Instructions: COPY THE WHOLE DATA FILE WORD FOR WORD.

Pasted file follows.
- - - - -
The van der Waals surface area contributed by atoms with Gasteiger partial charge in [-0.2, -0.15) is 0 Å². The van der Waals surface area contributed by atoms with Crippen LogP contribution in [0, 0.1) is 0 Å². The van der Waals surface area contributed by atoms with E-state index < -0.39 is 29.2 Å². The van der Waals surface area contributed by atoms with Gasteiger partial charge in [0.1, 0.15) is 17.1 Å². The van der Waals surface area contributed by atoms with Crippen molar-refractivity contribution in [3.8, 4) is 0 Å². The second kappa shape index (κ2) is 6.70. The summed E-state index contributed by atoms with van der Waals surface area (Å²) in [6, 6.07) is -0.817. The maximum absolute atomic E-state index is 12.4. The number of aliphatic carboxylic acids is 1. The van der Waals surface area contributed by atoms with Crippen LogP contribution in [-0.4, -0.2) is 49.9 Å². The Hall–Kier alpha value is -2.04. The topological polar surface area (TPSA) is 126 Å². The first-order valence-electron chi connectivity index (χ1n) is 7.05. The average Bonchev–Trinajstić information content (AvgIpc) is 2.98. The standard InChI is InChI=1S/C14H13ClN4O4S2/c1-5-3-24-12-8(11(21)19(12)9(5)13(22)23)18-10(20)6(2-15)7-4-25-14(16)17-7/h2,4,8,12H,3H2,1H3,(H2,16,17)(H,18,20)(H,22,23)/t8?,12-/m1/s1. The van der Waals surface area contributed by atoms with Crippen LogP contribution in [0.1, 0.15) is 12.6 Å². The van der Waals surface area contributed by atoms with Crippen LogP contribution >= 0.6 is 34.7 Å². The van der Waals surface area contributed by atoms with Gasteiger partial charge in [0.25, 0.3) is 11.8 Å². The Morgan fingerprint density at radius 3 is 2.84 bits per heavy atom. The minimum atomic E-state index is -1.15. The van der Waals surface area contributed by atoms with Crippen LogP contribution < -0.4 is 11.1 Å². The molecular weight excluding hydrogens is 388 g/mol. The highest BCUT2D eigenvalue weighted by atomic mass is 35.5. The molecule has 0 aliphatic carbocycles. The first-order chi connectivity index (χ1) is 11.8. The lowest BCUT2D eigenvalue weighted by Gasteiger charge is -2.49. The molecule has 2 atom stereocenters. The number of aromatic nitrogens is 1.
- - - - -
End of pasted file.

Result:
The van der Waals surface area contributed by atoms with Gasteiger partial charge in [-0.2, -0.15) is 0 Å². The van der Waals surface area contributed by atoms with Crippen LogP contribution in [0, 0.1) is 0 Å². The van der Waals surface area contributed by atoms with E-state index < -0.39 is 29.2 Å². The van der Waals surface area contributed by atoms with Gasteiger partial charge in [0.1, 0.15) is 17.1 Å². The van der Waals surface area contributed by atoms with Crippen molar-refractivity contribution in [3.8, 4) is 0 Å². The second kappa shape index (κ2) is 6.70. The summed E-state index contributed by atoms with van der Waals surface area (Å²) in [6, 6.07) is -0.817. The maximum absolute atomic E-state index is 12.4. The number of aliphatic carboxylic acids is 1. The van der Waals surface area contributed by atoms with Crippen LogP contribution in [-0.4, -0.2) is 49.9 Å². The Hall–Kier alpha value is -2.04. The topological polar surface area (TPSA) is 126 Å². The first-order valence-electron chi connectivity index (χ1n) is 7.05. The average Bonchev–Trinajstić information content (AvgIpc) is 2.98. The standard InChI is InChI=1S/C14H13ClN4O4S2/c1-5-3-24-12-8(11(21)19(12)9(5)13(22)23)18-10(20)6(2-15)7-4-25-14(16)17-7/h2,4,8,12H,3H2,1H3,(H2,16,17)(H,18,20)(H,22,23)/t8?,12-/m1/s1. The van der Waals surface area contributed by atoms with Crippen LogP contribution in [0.1, 0.15) is 12.6 Å². The van der Waals surface area contributed by atoms with Crippen LogP contribution >= 0.6 is 34.7 Å². The van der Waals surface area contributed by atoms with Gasteiger partial charge in [0.25, 0.3) is 11.8 Å². The Morgan fingerprint density at radius 3 is 2.84 bits per heavy atom. The minimum atomic E-state index is -1.15. The van der Waals surface area contributed by atoms with Crippen LogP contribution < -0.4 is 11.1 Å². The molecular weight excluding hydrogens is 388 g/mol. The highest BCUT2D eigenvalue weighted by atomic mass is 35.5. The molecule has 0 aliphatic carbocycles. The first-order chi connectivity index (χ1) is 11.8. The lowest BCUT2D eigenvalue weighted by Gasteiger charge is -2.49. The molecule has 2 atom stereocenters. The number of aromatic nitrogens is 1.